I have always been relatively ambivalent about rollercoasters except for this one time when I rode “Superman,” where one rides as if they are flying, facing the ground. I was legit terrified, a full on panic attack. I wanted it to stop immediately. I have felt that feeling only a few times before, once in an MRI and once at Cave of the Mounds, where the underground passage got too narrow and they turned off the lights. I was pretty sure we were all going to be buried alive.
It’s been a hard day. Luke was home for a few weeks and I was really used to him again. His laugh and his ease, his quirks and his stories … his generous willingness to give Quinn a bath and tuck him into bed with stories and blanket fort. He left at six this morning and that airport drop off never gets easier for me. I watch him standing in the check-in line, leather jacket in the middle of August because it is too heavy for his suitcase, his long hair draping him like a picture frame, staring off into the distance with the corners of his smile eternally turned upwards and I just ache. Two thousand miles is too far to go and yet it’s the only direction there is. I will miss him.
I drove home and picked up Lizzie for coffee. On our way there I ran over a squirrel who had been playing with his little squirrel friend. This flattened my heart completely until Lizzie assured me that I probably saved him from a falcon who would slowly eat him alive. I felt a little better until after her pause when she added, “or it was that other guy’s soulmate.”
This afternoon we started to pack up her stuff for Michigan. Off to college she goes, my freshman and my senior … I am not sure how a heart can feel so full and so empty at the same time, but it does. On the way back from picking up even more storage bins she played Coldplay’s The Scientist and I cried so hard that I turned on the windshield wipers by mistake. “Nobody said it was easy/It’s such a shame for us to part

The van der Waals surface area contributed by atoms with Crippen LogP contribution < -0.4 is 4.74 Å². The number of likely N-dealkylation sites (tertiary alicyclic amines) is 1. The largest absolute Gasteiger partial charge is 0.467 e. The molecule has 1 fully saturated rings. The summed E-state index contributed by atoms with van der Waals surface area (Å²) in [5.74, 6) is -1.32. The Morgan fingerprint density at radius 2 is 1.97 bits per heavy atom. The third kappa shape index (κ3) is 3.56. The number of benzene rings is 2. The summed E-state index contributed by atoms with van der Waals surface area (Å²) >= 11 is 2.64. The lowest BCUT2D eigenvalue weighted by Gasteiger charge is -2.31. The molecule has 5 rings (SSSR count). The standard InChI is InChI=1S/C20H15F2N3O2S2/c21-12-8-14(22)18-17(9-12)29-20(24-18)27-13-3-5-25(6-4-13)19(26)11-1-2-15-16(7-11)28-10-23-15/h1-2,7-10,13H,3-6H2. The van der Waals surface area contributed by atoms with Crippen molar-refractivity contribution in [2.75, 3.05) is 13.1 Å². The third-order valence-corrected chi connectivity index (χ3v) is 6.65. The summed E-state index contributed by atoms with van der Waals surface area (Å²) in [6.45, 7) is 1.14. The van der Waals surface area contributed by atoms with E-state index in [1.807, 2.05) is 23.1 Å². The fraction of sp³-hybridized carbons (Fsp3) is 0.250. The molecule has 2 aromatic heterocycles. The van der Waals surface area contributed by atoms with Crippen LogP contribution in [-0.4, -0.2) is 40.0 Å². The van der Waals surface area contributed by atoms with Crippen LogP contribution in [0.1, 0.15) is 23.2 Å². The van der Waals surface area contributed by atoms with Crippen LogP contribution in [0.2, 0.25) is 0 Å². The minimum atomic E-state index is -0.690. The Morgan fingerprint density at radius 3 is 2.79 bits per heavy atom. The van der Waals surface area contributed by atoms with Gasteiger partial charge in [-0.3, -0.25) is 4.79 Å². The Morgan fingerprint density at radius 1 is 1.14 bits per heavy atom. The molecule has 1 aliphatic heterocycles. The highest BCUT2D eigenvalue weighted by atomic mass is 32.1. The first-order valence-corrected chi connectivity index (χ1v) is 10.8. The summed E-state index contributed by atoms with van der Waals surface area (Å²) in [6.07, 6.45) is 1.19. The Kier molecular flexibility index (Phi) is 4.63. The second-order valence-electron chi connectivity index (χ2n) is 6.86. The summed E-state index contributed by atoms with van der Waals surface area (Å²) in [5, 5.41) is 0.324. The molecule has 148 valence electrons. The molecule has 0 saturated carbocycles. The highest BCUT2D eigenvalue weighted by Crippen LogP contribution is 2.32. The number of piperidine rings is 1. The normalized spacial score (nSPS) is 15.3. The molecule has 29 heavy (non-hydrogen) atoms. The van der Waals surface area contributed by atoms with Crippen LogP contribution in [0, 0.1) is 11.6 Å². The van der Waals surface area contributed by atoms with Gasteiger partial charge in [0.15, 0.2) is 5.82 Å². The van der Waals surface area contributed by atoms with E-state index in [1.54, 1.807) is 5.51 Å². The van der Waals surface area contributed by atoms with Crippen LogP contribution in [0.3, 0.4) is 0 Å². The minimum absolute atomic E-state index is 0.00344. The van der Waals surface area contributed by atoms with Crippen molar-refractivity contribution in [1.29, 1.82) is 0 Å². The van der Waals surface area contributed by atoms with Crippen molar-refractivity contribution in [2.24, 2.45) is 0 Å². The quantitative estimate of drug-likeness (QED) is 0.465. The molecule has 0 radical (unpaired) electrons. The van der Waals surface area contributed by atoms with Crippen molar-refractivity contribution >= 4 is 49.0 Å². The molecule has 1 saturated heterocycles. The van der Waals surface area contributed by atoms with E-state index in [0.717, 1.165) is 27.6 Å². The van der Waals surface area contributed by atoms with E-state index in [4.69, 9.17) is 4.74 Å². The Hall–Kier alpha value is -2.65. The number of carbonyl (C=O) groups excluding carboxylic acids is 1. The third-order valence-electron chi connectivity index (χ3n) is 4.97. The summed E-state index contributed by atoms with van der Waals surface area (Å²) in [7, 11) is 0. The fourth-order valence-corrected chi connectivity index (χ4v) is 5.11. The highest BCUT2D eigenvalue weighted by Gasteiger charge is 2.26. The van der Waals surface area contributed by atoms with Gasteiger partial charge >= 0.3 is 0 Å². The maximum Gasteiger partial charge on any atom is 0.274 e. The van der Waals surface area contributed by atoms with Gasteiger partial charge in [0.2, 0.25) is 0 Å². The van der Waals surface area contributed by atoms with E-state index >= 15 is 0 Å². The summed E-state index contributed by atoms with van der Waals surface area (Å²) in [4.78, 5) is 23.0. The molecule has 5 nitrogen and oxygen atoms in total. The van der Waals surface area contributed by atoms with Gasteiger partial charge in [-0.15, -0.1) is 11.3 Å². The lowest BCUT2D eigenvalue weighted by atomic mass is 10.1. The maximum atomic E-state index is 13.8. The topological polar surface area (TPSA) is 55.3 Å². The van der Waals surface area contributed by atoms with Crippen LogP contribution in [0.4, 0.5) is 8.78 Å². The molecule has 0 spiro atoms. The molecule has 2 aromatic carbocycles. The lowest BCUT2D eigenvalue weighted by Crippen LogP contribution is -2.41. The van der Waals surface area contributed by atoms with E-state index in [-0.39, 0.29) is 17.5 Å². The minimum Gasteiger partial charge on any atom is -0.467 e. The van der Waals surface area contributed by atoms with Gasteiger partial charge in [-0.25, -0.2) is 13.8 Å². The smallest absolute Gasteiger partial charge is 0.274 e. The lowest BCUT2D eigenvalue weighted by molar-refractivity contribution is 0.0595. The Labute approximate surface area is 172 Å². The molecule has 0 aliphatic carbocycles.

/Nobody said it was easy/No one ever said it would be this hard.”
We stood in the middle of her bedroom and as she ran garbage bag after garbage bag down the stairs, I stared at all of her little girl things. Polaroids of girlfriends being silly, volleyball medals, magazine posters of high fashion models, her record player, her album collection, her art supplies scattered across her drafting table, her beautiful mess and I just silently thought, “this is ending,” and I could not find the windshield wipers.
My brother simply texted, “roots and wings,” so I thought I would pause to remind all of you who are in the thick of it, planting roots, exhausted from playdates and back to school shopping, aching for your own shot at the remote or just wishing you could have a jar of pickles for dinner instead of having to once again cook for a crew and then clean up after them, that the roots part is easier than the wings part, especially if you have really good roots.
I have two more kids at home. Thank GOD. All of you brave people who chose to only have one child, God bless ya because that is gonna suck hard. I am inhaling deeply, staring at the next in line. He needs me still. So I am gonna go anchor those roots a little deeper and prep for a high school senior year full of highs and lows, a rollercoaster facing the ground, where the passages are often too narrow, and I am going to trust that somehow, somewhere, all those roots intertwine and we will all return home together, free at last.